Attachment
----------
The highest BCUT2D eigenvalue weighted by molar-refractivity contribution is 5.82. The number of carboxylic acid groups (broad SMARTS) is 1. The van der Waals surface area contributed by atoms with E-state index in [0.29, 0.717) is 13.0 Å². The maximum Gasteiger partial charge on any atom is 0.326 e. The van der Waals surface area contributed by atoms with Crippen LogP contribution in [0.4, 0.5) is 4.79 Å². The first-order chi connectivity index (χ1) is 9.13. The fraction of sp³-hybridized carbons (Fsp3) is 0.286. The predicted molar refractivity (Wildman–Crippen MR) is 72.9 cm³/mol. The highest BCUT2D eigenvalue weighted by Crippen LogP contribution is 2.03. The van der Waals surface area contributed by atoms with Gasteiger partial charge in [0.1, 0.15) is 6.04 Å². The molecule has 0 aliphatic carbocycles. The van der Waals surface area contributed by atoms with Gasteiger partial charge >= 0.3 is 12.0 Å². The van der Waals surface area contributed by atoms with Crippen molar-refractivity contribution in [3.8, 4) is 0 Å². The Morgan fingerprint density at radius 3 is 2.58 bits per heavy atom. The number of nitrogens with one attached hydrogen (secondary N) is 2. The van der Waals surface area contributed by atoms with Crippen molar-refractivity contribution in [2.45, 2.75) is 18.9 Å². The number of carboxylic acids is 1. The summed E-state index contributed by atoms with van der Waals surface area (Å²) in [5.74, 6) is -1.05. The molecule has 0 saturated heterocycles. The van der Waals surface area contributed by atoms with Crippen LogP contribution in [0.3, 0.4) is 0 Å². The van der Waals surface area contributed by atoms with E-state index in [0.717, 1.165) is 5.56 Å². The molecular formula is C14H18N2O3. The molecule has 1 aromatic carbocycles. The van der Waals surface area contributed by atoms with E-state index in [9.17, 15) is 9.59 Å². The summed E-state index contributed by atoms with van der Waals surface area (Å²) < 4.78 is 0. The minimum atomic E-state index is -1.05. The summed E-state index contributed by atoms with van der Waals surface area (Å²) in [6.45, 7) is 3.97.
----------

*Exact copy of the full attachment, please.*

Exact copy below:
The highest BCUT2D eigenvalue weighted by molar-refractivity contribution is 5.82. The number of carboxylic acid groups (broad SMARTS) is 1. The van der Waals surface area contributed by atoms with E-state index in [0.29, 0.717) is 13.0 Å². The maximum Gasteiger partial charge on any atom is 0.326 e. The van der Waals surface area contributed by atoms with Crippen LogP contribution in [0.4, 0.5) is 4.79 Å². The first-order chi connectivity index (χ1) is 9.13. The fraction of sp³-hybridized carbons (Fsp3) is 0.286. The predicted molar refractivity (Wildman–Crippen MR) is 72.9 cm³/mol. The highest BCUT2D eigenvalue weighted by Crippen LogP contribution is 2.03. The van der Waals surface area contributed by atoms with Gasteiger partial charge in [0.1, 0.15) is 6.04 Å². The molecule has 0 aliphatic carbocycles. The van der Waals surface area contributed by atoms with Gasteiger partial charge >= 0.3 is 12.0 Å². The van der Waals surface area contributed by atoms with Crippen molar-refractivity contribution in [3.8, 4) is 0 Å². The Morgan fingerprint density at radius 3 is 2.58 bits per heavy atom. The number of nitrogens with one attached hydrogen (secondary N) is 2. The van der Waals surface area contributed by atoms with Crippen molar-refractivity contribution in [2.45, 2.75) is 18.9 Å². The number of carboxylic acids is 1. The summed E-state index contributed by atoms with van der Waals surface area (Å²) in [5.74, 6) is -1.05. The molecule has 0 saturated heterocycles. The van der Waals surface area contributed by atoms with Crippen LogP contribution in [0.3, 0.4) is 0 Å². The van der Waals surface area contributed by atoms with E-state index in [0.717, 1.165) is 5.56 Å². The molecular formula is C14H18N2O3. The molecule has 1 aromatic carbocycles. The van der Waals surface area contributed by atoms with E-state index in [9.17, 15) is 9.59 Å². The summed E-state index contributed by atoms with van der Waals surface area (Å²) < 4.78 is 0. The minimum atomic E-state index is -1.05. The summed E-state index contributed by atoms with van der Waals surface area (Å²) in [6.45, 7) is 3.97.